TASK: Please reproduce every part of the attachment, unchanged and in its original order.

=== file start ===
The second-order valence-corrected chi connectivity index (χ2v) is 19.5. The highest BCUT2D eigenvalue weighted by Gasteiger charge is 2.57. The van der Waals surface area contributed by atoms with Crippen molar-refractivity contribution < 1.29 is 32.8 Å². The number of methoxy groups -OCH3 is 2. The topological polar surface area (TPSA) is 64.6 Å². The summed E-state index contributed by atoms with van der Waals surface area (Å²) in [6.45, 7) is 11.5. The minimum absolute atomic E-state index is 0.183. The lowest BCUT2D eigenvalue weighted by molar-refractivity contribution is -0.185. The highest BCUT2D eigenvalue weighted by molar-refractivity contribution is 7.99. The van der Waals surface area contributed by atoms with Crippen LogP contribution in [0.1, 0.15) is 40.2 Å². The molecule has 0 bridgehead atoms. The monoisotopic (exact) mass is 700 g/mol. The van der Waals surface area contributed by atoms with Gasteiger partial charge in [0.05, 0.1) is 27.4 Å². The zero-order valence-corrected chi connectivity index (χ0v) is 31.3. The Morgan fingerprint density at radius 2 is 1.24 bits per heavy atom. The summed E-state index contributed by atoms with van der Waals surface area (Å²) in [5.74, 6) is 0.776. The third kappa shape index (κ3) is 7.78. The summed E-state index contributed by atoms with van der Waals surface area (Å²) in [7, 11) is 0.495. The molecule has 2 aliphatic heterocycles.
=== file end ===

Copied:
The second-order valence-corrected chi connectivity index (χ2v) is 19.5. The highest BCUT2D eigenvalue weighted by Gasteiger charge is 2.57. The van der Waals surface area contributed by atoms with Crippen molar-refractivity contribution < 1.29 is 32.8 Å². The number of methoxy groups -OCH3 is 2. The topological polar surface area (TPSA) is 64.6 Å². The summed E-state index contributed by atoms with van der Waals surface area (Å²) in [6.45, 7) is 11.5. The minimum absolute atomic E-state index is 0.183. The lowest BCUT2D eigenvalue weighted by molar-refractivity contribution is -0.185. The highest BCUT2D eigenvalue weighted by molar-refractivity contribution is 7.99. The van der Waals surface area contributed by atoms with Crippen LogP contribution in [0.1, 0.15) is 40.2 Å². The molecule has 0 bridgehead atoms. The monoisotopic (exact) mass is 700 g/mol. The van der Waals surface area contributed by atoms with Gasteiger partial charge in [0.05, 0.1) is 27.4 Å². The zero-order valence-corrected chi connectivity index (χ0v) is 31.3. The Morgan fingerprint density at radius 2 is 1.24 bits per heavy atom. The summed E-state index contributed by atoms with van der Waals surface area (Å²) in [5.74, 6) is 0.776. The third kappa shape index (κ3) is 7.78. The summed E-state index contributed by atoms with van der Waals surface area (Å²) in [7, 11) is 0.495. The molecule has 2 aliphatic heterocycles.